Discussion in 'Science' started by Lil Mike, Aug 1, 2019.
They had no Idea what (if anything) was even there.
No, we won't. Nature will, once we guide it. The hardest part will be restoring the magnetic field and that is far from impossible. Once that happens plants will bring back the air and water is probably there already. It will take centuries but it will be done.
Most people could stay on the surface of Mars for years without having a significant increase in cancer risk.
Just because our roads and bridges don't last as long as those the Romans build doesn't mean they aren't "durable".
Roman roads and bridges didn't have to endure 80,000 lb. vehicles every day either.
No offence guys, I hope Americans don't get to colonize Mars
Which nation do you hope colonizes Mars?
America is the only nation remotely capable of doing so....hope all you want.
If not us, Russkies will.
Living underground on mars wouldn't be much more difficult than living underground on earth. We have plenty of (theoretically) sustainable underground bunkers designed for long term human habitation. They could be built on mars as well. Such a colony would make determining how (or if) surface habitation was eventually sustainable.
DARPA has a 'new' (to us) program researching 'tactical tunneling' to develope underground offensive military applications like covert troop and material movements. They have suggested such a program may prove useful in mars colonization as well.
If you're waiting for 'hospitable' scenarios to pave the way, then I suspect Neanderthals would not have migrated, explorers would never have crossed oceans to the US, explorers would never have crossed the US and trekked to the west coast, explorers would never have landed on the Moon, and no sane man would ever marry!
Maybe you can suggest a more 'hospitable' world other than Mars in which humans will find 'hospitable' conditions?
warp drive would make getting there a lot easier...
Actually building large scale underground habitations on Mars would probably be easier than on Earth due to the relative lack of seismic activity.
Given the total lack of equipment and material on Mars I find that statement shocking.
There is plenty of room on Mars.
Plus, there are rules about "owning" space on other planets, moons, asteroids, etc.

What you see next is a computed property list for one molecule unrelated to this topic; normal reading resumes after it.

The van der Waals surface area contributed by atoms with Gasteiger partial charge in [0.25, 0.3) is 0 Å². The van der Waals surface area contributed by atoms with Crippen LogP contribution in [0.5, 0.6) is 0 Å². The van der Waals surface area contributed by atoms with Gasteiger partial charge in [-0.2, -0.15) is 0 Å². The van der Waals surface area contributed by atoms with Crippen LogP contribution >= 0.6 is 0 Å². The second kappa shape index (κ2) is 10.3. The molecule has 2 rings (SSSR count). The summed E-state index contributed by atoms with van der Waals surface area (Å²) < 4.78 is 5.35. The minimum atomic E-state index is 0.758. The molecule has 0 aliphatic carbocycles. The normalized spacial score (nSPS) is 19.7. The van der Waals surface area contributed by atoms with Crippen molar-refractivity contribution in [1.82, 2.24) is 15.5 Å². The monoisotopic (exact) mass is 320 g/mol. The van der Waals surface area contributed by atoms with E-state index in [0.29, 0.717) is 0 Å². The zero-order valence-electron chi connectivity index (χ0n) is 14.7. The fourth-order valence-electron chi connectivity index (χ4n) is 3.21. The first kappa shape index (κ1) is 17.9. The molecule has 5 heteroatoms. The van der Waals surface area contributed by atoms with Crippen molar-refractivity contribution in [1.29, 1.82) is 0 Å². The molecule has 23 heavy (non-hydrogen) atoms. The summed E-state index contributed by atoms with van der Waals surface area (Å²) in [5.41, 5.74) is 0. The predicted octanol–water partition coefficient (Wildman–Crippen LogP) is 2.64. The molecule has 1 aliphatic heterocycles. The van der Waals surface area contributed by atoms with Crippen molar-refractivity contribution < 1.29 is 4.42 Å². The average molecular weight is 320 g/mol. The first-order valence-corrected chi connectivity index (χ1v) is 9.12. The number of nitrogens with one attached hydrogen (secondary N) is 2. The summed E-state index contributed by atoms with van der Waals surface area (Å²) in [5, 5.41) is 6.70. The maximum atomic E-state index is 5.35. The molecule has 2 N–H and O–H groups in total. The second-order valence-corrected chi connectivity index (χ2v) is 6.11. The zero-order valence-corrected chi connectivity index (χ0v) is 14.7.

How about at least making it a joint effort until someone somewhere comes up with an actual reason for being there?
You're correct that ownership is an issue, meaning it will belong to whoever just takes it.
The more a Manned Mars program is a "joint effort" then the less American citizens will support it.
Europa is massively saturated with lethal levels of radiation. Hundreds of times the levels on Mars IIRC.
If you were going to stay on any of the large Galilean moons of Jupiter it would be Calisto which doesn't suffer from the high radiation levels of the other moons.
Isn't Europa a giant ball of water, with a suspected liquid center? Water is a pretty good radiation block. We just have to get a submarine there...
I do not see a rational justification for that.
There is no known payoff for having a Mars base. Demanding that we pay the whole freight for an excursion with no known reward hits me as more than just odd.
If it is found that having a Mars base is actually worthwhile for some reason, there will be plenty of Mars to choose from. We're not going to run out of Mars surface area.
Our space station efforts and our scientific missions have included significant cooperation and joint ownership, which has been correctly viewed as positive.
We would also need a way to bore through 10 to 15 miles thick surface ice.
Maybe a probe that melts its way down while somehow keeping the cable free.
I really hope we will have moved beyond nations by that time; at least as far as things like this are concerned. That's not Utopian dreaming. Antarctica is pretty much an International Enterprise and we're still sending our astronauts up in rockets launched from Baikonur, Putin or no. "We came in peace for all mankind", remember?
Much of this space adventure already is international (see ISS) but Russia and China do not seem interested in it. They both also delve into the old school us vs. them concept and are thus not trusted enough to share data which is a requirement. Between Russias space shuttle espionage and China trying to steal stealth technology they have clearly shown the way they think, Everyone else seems to work well together.
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